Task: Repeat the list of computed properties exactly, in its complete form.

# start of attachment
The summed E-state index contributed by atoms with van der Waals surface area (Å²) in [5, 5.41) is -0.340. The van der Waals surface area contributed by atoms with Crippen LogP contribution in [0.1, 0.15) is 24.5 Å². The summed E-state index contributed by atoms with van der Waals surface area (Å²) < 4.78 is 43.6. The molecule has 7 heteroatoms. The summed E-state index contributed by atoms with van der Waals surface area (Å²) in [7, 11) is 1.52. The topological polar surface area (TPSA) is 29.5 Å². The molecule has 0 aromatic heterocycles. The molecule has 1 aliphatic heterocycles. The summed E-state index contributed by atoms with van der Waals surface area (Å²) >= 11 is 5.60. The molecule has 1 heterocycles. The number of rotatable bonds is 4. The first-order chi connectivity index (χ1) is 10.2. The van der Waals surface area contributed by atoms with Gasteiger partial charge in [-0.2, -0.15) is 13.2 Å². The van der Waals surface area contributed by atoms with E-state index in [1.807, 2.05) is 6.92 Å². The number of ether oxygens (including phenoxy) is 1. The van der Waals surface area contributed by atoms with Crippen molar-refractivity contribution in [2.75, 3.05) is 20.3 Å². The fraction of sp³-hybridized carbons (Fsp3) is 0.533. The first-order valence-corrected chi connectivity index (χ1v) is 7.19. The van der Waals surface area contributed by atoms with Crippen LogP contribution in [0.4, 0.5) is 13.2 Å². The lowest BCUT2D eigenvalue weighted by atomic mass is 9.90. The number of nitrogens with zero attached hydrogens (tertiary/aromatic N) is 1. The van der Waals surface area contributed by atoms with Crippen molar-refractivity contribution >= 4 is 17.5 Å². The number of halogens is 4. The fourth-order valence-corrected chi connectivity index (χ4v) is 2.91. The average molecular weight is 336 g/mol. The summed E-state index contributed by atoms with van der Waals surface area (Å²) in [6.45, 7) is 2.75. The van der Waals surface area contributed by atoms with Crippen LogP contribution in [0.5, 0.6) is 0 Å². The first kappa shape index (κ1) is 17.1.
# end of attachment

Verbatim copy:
The summed E-state index contributed by atoms with van der Waals surface area (Å²) in [5, 5.41) is -0.340. The van der Waals surface area contributed by atoms with Crippen LogP contribution in [0.1, 0.15) is 24.5 Å². The summed E-state index contributed by atoms with van der Waals surface area (Å²) < 4.78 is 43.6. The molecule has 7 heteroatoms. The summed E-state index contributed by atoms with van der Waals surface area (Å²) in [7, 11) is 1.52. The topological polar surface area (TPSA) is 29.5 Å². The molecule has 0 aromatic heterocycles. The molecule has 1 aliphatic heterocycles. The summed E-state index contributed by atoms with van der Waals surface area (Å²) >= 11 is 5.60. The molecule has 1 heterocycles. The number of rotatable bonds is 4. The first-order chi connectivity index (χ1) is 10.2. The van der Waals surface area contributed by atoms with Gasteiger partial charge in [-0.2, -0.15) is 13.2 Å². The van der Waals surface area contributed by atoms with E-state index in [1.807, 2.05) is 6.92 Å². The number of ether oxygens (including phenoxy) is 1. The van der Waals surface area contributed by atoms with Crippen molar-refractivity contribution in [2.75, 3.05) is 20.3 Å². The fraction of sp³-hybridized carbons (Fsp3) is 0.533. The first-order valence-corrected chi connectivity index (χ1v) is 7.19. The van der Waals surface area contributed by atoms with Crippen LogP contribution in [0.4, 0.5) is 13.2 Å². The lowest BCUT2D eigenvalue weighted by atomic mass is 9.90. The number of nitrogens with zero attached hydrogens (tertiary/aromatic N) is 1. The van der Waals surface area contributed by atoms with Crippen molar-refractivity contribution >= 4 is 17.5 Å². The number of halogens is 4. The fourth-order valence-corrected chi connectivity index (χ4v) is 2.91. The average molecular weight is 336 g/mol. The summed E-state index contributed by atoms with van der Waals surface area (Å²) in [6.45, 7) is 2.75. The van der Waals surface area contributed by atoms with Crippen LogP contribution in [0.5, 0.6) is 0 Å². The first kappa shape index (κ1) is 17.1.